After using a pile of persimmons in her last post to try to predict what kind of winter we’re going to have, Sarah in Illinois is back today to answer the question of what she did with all of that fruit.
Persimmons are a big commodity in Illinois in the fall. A quick search on Facebook shows the going rate for persimmon pulp is $4/pint.
As I talked about in my previous post, I have used persimmons to try to predict the upcoming winter, but I had not used them to make any type of dessert. So this year I decided I should try one.
When you taste a ripe persimmon, it is really sweet and the texture is similar to an overripe peach. But there is a catch. If you taste a persimmon that is not ripe, you will know it.
An unripe persimmon will dry your mouth out in a second. I really have not tasted anything like an unripe persimmon.
So when I picked persimmons I tried to pick mostly from ones that had fallen to the ground. If they have fallen, they are most likely to be ripe.
When I brought them home and removed the skin and the seeds, I put what was left in my Grandmother’s sieve/masher.
It has a wooden pestle that allowed me to push the pulp through the little holes. This step took a lot longer than I was expecting, but when I was done I had 2 cups of pulp.
Now I had to decide what to make.
When you say “persimmon” the first thing that comes to mind is “persimmon pudding.” A quick search on the internet will bring up more recipes than you can imagine. But that is not what I was looking for. Persimmon pudding is similar to a bread pudding, and I don’t care for bread pudding.
So my next search was persimmon cookies. Most cookie recipes call for walnuts and raisins. And I don’t care for either of those in my cookies. So what else could I make? Persimmon bread? Persimmon roll? Persimmon bars? Persimmon smoothie? Persimmon margarita?
I decided on Persimmonies which the author describes as a “cross between a bar cookie and a snacking cake.” It even has the suggestion of adding chocolate chips.
How can you go wrong with adding chocolate?
I followed the recipe exactly. I was surprised that the batter was pretty thick.
I won’t describe each step here, you can click on the website and get it straight from the author, but it was a pretty straight-forward cake like recipe.
I didn’t have chocolate chips on hand so I just used the author’s original recipe.
In my opinion, it tasted like cinnamon bread, which was really, really good. I just didn’t taste much persimmon. Maybe I should have added some more pulp. And next time I will definitely add the chocolate chips, because again… chocolate.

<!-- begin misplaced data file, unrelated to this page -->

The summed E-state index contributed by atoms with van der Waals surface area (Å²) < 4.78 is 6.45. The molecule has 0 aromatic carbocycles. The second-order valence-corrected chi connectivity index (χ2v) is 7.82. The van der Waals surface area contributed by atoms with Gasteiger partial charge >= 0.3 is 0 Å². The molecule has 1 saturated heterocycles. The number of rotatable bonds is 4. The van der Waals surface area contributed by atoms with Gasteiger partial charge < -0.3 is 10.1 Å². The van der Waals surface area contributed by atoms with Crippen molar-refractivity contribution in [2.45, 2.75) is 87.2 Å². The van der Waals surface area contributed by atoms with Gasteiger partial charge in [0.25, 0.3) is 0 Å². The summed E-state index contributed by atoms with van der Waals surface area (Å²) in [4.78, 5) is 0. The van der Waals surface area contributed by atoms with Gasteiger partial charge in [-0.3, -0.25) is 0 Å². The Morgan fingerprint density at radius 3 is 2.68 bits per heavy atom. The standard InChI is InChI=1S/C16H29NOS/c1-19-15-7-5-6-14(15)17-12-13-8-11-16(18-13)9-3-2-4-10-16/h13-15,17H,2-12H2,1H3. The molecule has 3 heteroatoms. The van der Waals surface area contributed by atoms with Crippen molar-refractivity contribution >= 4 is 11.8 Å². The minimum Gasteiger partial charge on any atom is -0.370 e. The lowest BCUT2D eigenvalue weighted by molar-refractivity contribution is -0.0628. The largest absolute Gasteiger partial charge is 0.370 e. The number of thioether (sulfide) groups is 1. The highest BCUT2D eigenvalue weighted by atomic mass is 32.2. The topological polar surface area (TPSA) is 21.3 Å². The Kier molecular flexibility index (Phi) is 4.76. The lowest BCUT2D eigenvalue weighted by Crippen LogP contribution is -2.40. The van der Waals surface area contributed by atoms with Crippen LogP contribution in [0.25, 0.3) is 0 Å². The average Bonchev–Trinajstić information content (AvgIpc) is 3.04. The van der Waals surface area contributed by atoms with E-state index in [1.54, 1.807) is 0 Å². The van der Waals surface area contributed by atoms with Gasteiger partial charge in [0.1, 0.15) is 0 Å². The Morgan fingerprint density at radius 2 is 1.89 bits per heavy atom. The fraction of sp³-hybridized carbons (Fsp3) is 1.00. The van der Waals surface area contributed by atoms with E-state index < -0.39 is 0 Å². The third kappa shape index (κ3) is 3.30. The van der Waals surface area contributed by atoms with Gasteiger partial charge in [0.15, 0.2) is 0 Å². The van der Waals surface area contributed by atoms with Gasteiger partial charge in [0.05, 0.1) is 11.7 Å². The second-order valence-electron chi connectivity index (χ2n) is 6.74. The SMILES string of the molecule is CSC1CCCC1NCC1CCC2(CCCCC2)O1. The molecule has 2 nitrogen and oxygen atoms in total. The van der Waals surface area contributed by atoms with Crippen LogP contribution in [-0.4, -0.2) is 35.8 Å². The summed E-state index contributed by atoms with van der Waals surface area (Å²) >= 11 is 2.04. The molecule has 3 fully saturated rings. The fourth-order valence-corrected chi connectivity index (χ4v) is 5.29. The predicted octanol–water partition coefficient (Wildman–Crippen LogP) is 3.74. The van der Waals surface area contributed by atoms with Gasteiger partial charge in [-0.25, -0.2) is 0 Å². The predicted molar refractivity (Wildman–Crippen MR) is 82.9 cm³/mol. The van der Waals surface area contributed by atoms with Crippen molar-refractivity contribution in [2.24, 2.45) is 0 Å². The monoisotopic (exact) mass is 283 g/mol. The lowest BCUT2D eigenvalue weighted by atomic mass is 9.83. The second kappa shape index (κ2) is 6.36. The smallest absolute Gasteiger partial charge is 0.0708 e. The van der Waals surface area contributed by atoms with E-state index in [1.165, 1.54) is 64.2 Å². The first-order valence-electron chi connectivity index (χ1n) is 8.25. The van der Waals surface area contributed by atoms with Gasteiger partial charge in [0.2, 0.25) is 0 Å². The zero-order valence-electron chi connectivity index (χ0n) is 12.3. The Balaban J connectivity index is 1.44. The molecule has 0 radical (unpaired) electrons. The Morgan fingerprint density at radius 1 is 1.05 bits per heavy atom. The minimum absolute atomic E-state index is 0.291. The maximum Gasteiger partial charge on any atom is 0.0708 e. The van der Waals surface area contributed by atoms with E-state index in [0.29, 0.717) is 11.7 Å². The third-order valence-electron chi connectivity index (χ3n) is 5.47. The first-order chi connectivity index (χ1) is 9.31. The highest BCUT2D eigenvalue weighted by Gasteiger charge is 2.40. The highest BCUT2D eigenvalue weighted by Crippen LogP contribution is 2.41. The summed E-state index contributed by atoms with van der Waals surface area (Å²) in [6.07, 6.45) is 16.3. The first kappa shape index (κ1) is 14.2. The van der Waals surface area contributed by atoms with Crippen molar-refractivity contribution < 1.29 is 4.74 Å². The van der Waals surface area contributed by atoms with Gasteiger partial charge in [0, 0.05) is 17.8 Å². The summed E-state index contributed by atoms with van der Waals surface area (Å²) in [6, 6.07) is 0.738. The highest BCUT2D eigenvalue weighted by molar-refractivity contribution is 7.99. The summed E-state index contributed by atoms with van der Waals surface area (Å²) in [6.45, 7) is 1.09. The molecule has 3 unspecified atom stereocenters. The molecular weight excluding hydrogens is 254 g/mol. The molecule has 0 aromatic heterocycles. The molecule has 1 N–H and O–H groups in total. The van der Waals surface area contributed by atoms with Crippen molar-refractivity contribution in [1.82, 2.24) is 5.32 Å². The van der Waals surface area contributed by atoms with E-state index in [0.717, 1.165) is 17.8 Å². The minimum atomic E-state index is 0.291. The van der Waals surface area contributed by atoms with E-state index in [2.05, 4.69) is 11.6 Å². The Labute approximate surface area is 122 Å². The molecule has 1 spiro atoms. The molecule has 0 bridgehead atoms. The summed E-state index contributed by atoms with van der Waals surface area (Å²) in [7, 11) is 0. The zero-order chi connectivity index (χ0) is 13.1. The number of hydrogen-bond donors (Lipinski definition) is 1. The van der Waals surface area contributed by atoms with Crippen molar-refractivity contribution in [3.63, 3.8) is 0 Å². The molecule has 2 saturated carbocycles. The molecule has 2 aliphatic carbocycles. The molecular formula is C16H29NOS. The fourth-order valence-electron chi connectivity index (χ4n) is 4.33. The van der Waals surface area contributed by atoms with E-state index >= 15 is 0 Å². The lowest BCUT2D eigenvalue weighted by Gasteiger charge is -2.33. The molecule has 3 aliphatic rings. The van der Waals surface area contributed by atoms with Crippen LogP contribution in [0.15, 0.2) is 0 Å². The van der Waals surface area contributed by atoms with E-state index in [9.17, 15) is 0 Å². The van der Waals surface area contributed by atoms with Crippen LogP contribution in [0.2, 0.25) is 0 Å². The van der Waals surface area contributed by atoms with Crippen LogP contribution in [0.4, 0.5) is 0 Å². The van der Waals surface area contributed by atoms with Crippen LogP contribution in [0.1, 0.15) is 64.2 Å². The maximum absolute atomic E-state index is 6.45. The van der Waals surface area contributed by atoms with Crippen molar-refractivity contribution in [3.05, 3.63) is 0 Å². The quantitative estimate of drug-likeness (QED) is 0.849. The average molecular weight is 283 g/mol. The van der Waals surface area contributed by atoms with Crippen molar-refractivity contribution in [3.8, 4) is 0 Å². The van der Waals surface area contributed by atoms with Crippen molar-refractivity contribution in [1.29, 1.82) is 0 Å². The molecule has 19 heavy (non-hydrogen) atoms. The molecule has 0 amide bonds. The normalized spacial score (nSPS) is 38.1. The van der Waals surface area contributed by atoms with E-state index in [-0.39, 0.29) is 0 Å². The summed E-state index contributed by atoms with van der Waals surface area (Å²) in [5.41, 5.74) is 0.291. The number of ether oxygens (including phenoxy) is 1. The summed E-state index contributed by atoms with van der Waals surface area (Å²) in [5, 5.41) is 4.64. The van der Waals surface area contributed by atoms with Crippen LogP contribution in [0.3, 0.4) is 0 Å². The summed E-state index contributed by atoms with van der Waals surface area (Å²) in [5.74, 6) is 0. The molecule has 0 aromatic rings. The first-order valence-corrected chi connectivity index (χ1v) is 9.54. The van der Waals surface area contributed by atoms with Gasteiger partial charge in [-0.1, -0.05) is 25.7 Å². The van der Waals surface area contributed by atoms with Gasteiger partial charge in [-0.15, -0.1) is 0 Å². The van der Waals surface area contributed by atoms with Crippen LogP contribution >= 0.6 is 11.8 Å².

I took the persimmonies to work and brought home an empty pan, so you could say they were a success.
Anyone made anything with persimmons? What recipe would you try? Are persimmons popular in your area?
I’ve not seen persimmons in our area, and I don’t think I’ve ever eaten one–let alone made anything with them. I’m curious now, Sarah, to give them a try. And I agree… chocolate is never a bad idea.
I have to add, a very happy Thanksgiving to Sarah and all of my other American readers.
I’ve never tasted one either. The cake/bread looks delicious! I want to try as well. 🙂 And happy Thanksgiving!
Maybe it’s not a Canadian thing.
I don’t know – I just googled it to see if they grow in Canada, and believe it or not, I couldn’t find the answer!
Really? That’s surprising.
Thank you Jan! Persimmons seem to be quite abundant this year around here. I have a customer that has given me extra pulp that he had and my step-children say there are two trees at their mother’s that are very full this year.
I had persimmons for the first time this year. My mom has been putting them in salads.
Oh! I have never had them in a salad. But from the abundance of recipes I have found online, I guess I can’t been too surprised. What else was in her salad?
She used sweet pumpkin seeds from trader Joe’s and a pumpkin vinaigrette (that is not sweet). I’d be happy to get the recipe. She also found that if the persimmons aren’t ripe marinating them in the dressing takes care of that mouth drying thing
I’d love the recipe if you have time, Chad! Pumpkin vinaigrette sounds good!